Farewell South Africa. We tasted Namibia on our “shortcut” through...and got the Namibian kiss - a flat tyre, but now we are returning for the real adventure. It’s time to see what the big deal is all about…is it just sand dunes and more sand dunes, or what? We whizz through the border with minimal pain and suffering, turn onto our first dirt road…and you guessed it! Pop goes the spare! Sigh. That’s two tyres in Namibia both within about 20km. What’s with their roads? Is it diamonds we’re driving on?
And so I'm lying in the dirt again getting the jack under Pajey on some random Nam road headed towards AiAis. Now the big decision - do we push on for 60km to AiAis on this gravel road without a spare or do 120km back and up to Granau and get the tyre repaired? After much debate we decide to go with the cautious route up to Granau.
It's a careful slow drive on the plugged Cooper - which we self-repaired at the Growcery...only to discover they can't fix the tyre. Well that was a waste. We've added miles to our journey. Sigh. We now take a route towards the Fish River Canyon. There is a silver lining on this adventure. If we are fast enough - yeah sure, on a suspect tyre and no spare - we can see the sunset over the canyon. As the light begins to fade we decide to throw caution to the wind and race to make the canyon before it's dark. Hurtling along the corrugated roads at filling-jarring speeds we arrive and screech to a halt in a cloud of dust as the last remnants of the sun cast an orange glow over everything. Like banshees we erupt from the car and race to the viewing platform. The canyon beckons. We must see it. It's been so long to get here. As we reach the viewing platform, feeling like contestants in the Amazing Race, we are greeted with a massive yawning canyon and a golden river painted by the setting sun, snaking it's way far below. “Wow, that is amazing,” I say as I look at this spectacular sight in the orange remnants of the day.
However our visit is brief. Before us is the next part of our Amazing Race and this may be the most trying. We have 75km of dirt road in the dark with a repaired tyre and no spare. We're in God's hands - but then we are always in His hands and everything that has happened has always worked out amazingly. The road is endless. It changes from a great condition to corrugations to passes to game crossing the road. It feels like the Comrades marathon. Endless.
“We must be getting close now,” I think. “How far is left?” I ask Nicky who is studying the Maps.me app. “We are nearly halfway,” she says in a perky voice like this is good news. To me it's like a Comrades supporter saying “You're nearly there!” when you have 40km still to go! “Eish!” I reply, “I thought we only had about 10km to go!”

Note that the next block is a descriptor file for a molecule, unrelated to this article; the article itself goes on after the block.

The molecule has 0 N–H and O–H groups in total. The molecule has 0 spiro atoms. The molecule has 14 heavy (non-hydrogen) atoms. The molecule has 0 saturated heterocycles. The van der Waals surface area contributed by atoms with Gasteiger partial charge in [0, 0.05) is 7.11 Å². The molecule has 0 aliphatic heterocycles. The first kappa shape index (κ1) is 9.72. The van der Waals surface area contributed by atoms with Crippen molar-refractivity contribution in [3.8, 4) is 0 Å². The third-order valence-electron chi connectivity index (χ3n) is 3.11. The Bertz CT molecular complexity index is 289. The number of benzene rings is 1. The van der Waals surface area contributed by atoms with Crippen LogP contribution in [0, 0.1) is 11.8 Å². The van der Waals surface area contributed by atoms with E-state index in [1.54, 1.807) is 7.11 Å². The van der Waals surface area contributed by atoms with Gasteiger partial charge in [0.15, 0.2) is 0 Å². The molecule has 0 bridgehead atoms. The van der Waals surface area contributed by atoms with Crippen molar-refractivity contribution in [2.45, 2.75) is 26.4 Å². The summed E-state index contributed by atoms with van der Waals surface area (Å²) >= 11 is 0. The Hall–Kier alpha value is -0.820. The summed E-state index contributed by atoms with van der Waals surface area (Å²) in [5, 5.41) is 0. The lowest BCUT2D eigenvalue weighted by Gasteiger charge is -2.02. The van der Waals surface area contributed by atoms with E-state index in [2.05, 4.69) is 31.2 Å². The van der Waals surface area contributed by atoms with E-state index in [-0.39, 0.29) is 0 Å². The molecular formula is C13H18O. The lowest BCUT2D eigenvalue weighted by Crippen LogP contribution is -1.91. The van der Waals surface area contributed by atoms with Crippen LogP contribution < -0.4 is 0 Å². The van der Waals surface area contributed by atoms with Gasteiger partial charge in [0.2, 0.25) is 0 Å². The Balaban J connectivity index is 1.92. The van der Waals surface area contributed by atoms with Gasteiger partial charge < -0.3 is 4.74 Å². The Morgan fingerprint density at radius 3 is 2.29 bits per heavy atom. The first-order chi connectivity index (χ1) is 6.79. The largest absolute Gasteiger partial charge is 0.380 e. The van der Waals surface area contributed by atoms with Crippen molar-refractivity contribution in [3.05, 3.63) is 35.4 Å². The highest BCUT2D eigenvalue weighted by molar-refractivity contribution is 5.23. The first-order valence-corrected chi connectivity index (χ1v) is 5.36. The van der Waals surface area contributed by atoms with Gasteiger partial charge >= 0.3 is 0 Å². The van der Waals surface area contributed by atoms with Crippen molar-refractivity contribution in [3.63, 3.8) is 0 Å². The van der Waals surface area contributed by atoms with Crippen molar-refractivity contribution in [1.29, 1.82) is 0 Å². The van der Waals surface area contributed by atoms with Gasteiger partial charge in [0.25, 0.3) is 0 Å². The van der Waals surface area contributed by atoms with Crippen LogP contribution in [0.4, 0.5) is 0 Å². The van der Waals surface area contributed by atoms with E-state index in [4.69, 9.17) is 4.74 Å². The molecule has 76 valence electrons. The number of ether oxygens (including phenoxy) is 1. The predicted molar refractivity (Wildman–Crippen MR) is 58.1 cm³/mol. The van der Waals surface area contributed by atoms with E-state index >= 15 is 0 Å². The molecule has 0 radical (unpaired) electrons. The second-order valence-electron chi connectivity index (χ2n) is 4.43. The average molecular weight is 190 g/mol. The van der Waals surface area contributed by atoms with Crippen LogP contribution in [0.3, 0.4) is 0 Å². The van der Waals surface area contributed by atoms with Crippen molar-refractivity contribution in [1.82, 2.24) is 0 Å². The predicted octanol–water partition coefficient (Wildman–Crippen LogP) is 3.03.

Finally at 7pm local time we arrive. Nothing better than pitching tents in the dark while fellow campers sip beer and watch from around their crackling log fires. Note to self: Don’t arrive in the dark.
The sleeping is getting better as we get used to tent life, although campers often make a noise early or decide to leave at 4am. I'm not sure what the hurry is all about. So we are up by 6am and ready for the day. With the joy of electricity we can start the day in a civilized way - two espressos.
AiAis is famous for its steaming hot pools and so we pay the R10 fee for the day and are soon wallowing in them like content hippos. Returning to our campsite we decide we will make jaffels for breakfast. These have become a firm favorite in our camping as they are quick to make on the gas burner. The problem is we are not prepared for the baboon attack and the beast gets away with a whole tub of butter. Sigh. We needed that for our jaffels. The new regime is to have one person posted on baboon duty armed with the catapult. This is a serious full time job and requires acute concentration as these fellas sneak up and attack with lightening speed. The difficulties of life in Africa.
“The twins climbed that when they were five,” Dedda says pointing to the huge mountain below which we are pitched. Of course we don't need much encouragement to climb mountains and are soon bounding up with a few murmuring kids in tow. It's a deceiving fella as each time we get up a peak there's another. However in about an hour we are at the top enjoying the views of the Fish River Canyon - this marks the end point for hikers on the five day trail (another note to self - we must do this). We leap, selfie, footsie, and run - all the digital records we need and then scuttle back down.
The evening is celebrated with some tasty pasta, steak and campside fare. However there is a thick bank of clouds over us. We decide to have a final swim in the hot pool. Wow it's really hot now and we are well warmed up after a brief spell in the water. As we are leaving the pool lightening flickers across the sky as thunder rumbles in the distance. Hmm, this could be an interesting night. "Does it rain in the desert I wonder as I snuggle into my sleeping bag?".
"The answer," as the song says, "is blowing in the wind." I hear the first few drips on the tent. I hope this tent holds out. This will be its first test...
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